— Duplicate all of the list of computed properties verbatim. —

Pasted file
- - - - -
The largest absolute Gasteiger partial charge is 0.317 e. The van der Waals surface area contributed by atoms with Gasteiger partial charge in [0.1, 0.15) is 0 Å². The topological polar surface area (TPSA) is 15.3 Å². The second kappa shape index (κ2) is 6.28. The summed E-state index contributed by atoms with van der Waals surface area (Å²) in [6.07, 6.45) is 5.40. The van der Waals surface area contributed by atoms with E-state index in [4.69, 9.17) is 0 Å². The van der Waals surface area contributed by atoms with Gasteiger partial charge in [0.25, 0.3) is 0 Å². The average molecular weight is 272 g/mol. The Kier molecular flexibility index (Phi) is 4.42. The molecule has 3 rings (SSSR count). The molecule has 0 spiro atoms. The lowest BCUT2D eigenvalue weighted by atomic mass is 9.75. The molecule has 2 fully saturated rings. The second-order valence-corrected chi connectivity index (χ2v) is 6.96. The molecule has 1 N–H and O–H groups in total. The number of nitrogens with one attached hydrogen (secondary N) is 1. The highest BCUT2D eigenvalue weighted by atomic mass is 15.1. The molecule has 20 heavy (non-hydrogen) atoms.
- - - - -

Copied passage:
The largest absolute Gasteiger partial charge is 0.317 e. The van der Waals surface area contributed by atoms with Gasteiger partial charge in [0.1, 0.15) is 0 Å². The topological polar surface area (TPSA) is 15.3 Å². The second kappa shape index (κ2) is 6.28. The summed E-state index contributed by atoms with van der Waals surface area (Å²) in [6.07, 6.45) is 5.40. The van der Waals surface area contributed by atoms with E-state index in [4.69, 9.17) is 0 Å². The van der Waals surface area contributed by atoms with Gasteiger partial charge in [0.25, 0.3) is 0 Å². The average molecular weight is 272 g/mol. The Kier molecular flexibility index (Phi) is 4.42. The molecule has 3 rings (SSSR count). The molecule has 0 spiro atoms. The lowest BCUT2D eigenvalue weighted by atomic mass is 9.75. The molecule has 2 fully saturated rings. The second-order valence-corrected chi connectivity index (χ2v) is 6.96. The molecule has 1 N–H and O–H groups in total. The number of nitrogens with one attached hydrogen (secondary N) is 1. The highest BCUT2D eigenvalue weighted by atomic mass is 15.1. The molecule has 20 heavy (non-hydrogen) atoms.